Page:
A company run by the former CEO of American International Group Inc. is suing the government for $25 billion in damages over its taxpayer bailout of the big insurer.
Former AIG CEO Maurice "Hank" Greenberg's current company _ Starr International _ filed lawsuits Monday in two federal courts against the Treasury Department and the Federal Reserve Bank of New York. The suits accuse the government of taking valuable assets from AIG's shareholders without their consent or fair compensation, in exchange for the government's 80 percent stake in the company. The suit says the government's actions violate parts of the Fifth Amendment.
Much of the $182 billion in rescue money that AIG got from the government went to pay the New York-based firm's obligations to big banks.
Starr International was the largest shareholder in AIG. It is suing on behalf of AIG and the AIG shareholders and says the $25 billion or more in damages it wants represents the market value of the 563 million shares the government received, as of last Jan. 14.
"The government is not empowered to trample shareholder and property rights even in the midst of a financial emergency," Starr International says in the suits. It contends that the government discriminated in its action against AIG, by refusing to provide loans or loan guarantees or access to the Fed's discount borrowing window as it had to other financial institutions such as Citigroup Inc.
The AIG shareholders didn't agree "to the proposed taking of their property rights," the lawsuits say. They were filed against the government in the U.S. Court of Federal Claims in Washington and against the New York Fed in U.S. District Court in Manhattan.
Tim Massad, Treasury's assistant secretary for financial stability, said "It is important to remember that the government provided assistance to AIG _ and stopped it from collapsing _ in order to prevent a meltdown of the entire global financial system.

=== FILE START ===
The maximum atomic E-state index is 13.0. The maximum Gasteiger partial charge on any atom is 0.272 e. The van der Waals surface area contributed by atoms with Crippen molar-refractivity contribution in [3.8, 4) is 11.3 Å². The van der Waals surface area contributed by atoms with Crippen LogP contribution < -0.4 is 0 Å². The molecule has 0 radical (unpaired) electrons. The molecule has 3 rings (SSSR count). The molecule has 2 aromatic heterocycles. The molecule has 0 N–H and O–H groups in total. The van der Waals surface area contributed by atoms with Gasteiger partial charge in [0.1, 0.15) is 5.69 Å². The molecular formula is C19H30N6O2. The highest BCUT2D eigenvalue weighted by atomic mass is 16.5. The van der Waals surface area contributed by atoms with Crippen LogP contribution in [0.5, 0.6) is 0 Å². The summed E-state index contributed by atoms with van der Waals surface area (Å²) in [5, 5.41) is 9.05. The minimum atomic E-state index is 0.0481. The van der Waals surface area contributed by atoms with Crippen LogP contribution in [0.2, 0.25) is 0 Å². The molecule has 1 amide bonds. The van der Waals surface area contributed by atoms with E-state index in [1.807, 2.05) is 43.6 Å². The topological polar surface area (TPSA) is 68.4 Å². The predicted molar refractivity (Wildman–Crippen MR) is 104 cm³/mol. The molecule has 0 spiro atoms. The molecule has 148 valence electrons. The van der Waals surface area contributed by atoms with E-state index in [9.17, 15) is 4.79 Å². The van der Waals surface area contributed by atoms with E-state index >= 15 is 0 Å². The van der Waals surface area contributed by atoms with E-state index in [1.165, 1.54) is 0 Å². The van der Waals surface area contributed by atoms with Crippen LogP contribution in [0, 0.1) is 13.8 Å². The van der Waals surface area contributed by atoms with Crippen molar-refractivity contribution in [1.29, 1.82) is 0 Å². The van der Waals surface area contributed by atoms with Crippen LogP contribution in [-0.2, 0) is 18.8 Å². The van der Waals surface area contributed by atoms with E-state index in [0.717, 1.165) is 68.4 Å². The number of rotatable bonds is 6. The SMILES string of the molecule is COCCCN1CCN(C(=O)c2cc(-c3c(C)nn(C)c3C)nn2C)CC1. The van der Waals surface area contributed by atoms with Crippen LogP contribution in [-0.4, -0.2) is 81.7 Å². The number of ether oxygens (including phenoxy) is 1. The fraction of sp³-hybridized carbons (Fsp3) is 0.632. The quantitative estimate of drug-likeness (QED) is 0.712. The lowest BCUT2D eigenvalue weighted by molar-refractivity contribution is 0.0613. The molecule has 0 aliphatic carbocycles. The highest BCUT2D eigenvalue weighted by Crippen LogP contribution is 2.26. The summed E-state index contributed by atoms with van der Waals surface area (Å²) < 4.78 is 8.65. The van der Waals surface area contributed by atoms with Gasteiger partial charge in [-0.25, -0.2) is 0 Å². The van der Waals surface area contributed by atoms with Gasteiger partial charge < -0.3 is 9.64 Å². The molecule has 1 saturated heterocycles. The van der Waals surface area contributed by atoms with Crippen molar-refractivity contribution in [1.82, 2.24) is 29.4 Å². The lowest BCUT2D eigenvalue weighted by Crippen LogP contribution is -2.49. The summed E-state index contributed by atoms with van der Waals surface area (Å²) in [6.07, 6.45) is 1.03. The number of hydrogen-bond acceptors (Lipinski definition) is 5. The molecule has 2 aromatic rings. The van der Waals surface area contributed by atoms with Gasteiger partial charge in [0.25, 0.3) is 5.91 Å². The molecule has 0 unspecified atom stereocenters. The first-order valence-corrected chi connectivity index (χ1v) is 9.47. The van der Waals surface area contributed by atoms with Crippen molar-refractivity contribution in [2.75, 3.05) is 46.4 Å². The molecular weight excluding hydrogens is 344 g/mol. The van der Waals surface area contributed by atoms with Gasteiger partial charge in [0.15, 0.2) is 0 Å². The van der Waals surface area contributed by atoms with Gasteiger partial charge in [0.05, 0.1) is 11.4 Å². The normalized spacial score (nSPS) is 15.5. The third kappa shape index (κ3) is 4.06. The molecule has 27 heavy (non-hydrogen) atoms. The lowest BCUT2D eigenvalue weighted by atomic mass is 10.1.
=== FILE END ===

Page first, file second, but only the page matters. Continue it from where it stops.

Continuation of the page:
"Our actions were necessary, legal and constitutional," Massad said in a statement. "We are reviewing the lawsuit and expect to defend our actions vigorously."
The New York Fed said the allegations were groundless. "AIG's board of directors had an alternative choice to borrowing from the Federal Reserve, and that choice was bankruptcy," said spokesman Jack Gutt. "Bankruptcy would have left all AIG shareholders with worthless stock. The Federal Reserve's actions with regard to AIG helped to restore financial stability in the United States during a period of intense volatility and vulnerability in the U.S. economy."
AIG's latest repayment to the Treasury, $972 million on Oct. 31, brought its outstanding balance from the bailout down to about $68 billion. The government now owns 77 percent of AIG's common stock, having sold shares to reduce its stake.
Treasury has recouped $18 billion of the $68 billion it provided to AIG through the government's so-called Troubled Asset Relief Program. The rest of the money came from the New York Fed, to meet AIG's obligations to its Wall Street trading partners on financial instruments called credit default swaps. AIG has repaid all but $17.5 billion of those loans.
After the subprime mortgage bubble burst in 2007, the credit default swaps _ which insured against default of the securities tied to the mortgages _ collapsed. That pushed AIG to the brink. The company got an initial $85 billion infusion from the government on Sept. 16, 2008. The aid ultimately grew to $182 billion.
Some of the biggest beneficiaries of the rescue money also received federal bailout infusions themselves. They included Goldman Sachs Group, Bank of America Corp. and Citigroup.
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